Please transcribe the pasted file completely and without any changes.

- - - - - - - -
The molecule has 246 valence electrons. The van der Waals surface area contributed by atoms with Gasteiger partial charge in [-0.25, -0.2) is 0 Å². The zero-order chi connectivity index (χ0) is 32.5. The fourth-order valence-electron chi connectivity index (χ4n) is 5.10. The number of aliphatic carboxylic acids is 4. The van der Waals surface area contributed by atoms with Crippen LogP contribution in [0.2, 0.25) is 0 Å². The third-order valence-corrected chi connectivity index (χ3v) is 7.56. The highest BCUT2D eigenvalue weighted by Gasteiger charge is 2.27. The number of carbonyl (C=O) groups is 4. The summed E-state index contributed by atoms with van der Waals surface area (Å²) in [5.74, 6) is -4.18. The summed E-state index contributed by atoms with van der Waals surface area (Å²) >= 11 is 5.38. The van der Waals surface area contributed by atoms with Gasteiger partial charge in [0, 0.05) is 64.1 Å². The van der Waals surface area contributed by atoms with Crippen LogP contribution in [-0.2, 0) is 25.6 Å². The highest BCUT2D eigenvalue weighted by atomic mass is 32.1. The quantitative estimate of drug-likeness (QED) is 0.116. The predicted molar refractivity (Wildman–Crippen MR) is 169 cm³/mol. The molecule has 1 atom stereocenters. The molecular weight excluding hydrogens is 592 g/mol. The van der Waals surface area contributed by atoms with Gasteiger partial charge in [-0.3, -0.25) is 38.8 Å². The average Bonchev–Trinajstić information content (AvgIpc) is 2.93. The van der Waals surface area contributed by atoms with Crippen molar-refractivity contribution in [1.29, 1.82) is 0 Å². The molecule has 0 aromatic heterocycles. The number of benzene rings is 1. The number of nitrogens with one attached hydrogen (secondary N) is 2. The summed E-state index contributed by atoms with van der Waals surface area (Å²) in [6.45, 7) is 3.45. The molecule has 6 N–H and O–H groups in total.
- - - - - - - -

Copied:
The molecule has 246 valence electrons. The van der Waals surface area contributed by atoms with Gasteiger partial charge in [-0.25, -0.2) is 0 Å². The zero-order chi connectivity index (χ0) is 32.5. The fourth-order valence-electron chi connectivity index (χ4n) is 5.10. The number of aliphatic carboxylic acids is 4. The van der Waals surface area contributed by atoms with Crippen LogP contribution in [0.2, 0.25) is 0 Å². The third-order valence-corrected chi connectivity index (χ3v) is 7.56. The highest BCUT2D eigenvalue weighted by Gasteiger charge is 2.27. The number of carbonyl (C=O) groups is 4. The summed E-state index contributed by atoms with van der Waals surface area (Å²) in [5.74, 6) is -4.18. The summed E-state index contributed by atoms with van der Waals surface area (Å²) >= 11 is 5.38. The van der Waals surface area contributed by atoms with Gasteiger partial charge in [0, 0.05) is 64.1 Å². The van der Waals surface area contributed by atoms with Crippen LogP contribution in [-0.2, 0) is 25.6 Å². The highest BCUT2D eigenvalue weighted by atomic mass is 32.1. The quantitative estimate of drug-likeness (QED) is 0.116. The predicted molar refractivity (Wildman–Crippen MR) is 169 cm³/mol. The molecule has 1 atom stereocenters. The molecular weight excluding hydrogens is 592 g/mol. The van der Waals surface area contributed by atoms with Gasteiger partial charge in [-0.3, -0.25) is 38.8 Å². The average Bonchev–Trinajstić information content (AvgIpc) is 2.93. The van der Waals surface area contributed by atoms with Crippen molar-refractivity contribution in [1.29, 1.82) is 0 Å². The molecule has 0 aromatic heterocycles. The number of benzene rings is 1. The number of nitrogens with one attached hydrogen (secondary N) is 2. The summed E-state index contributed by atoms with van der Waals surface area (Å²) in [6.45, 7) is 3.45. The molecule has 6 N–H and O–H groups in total.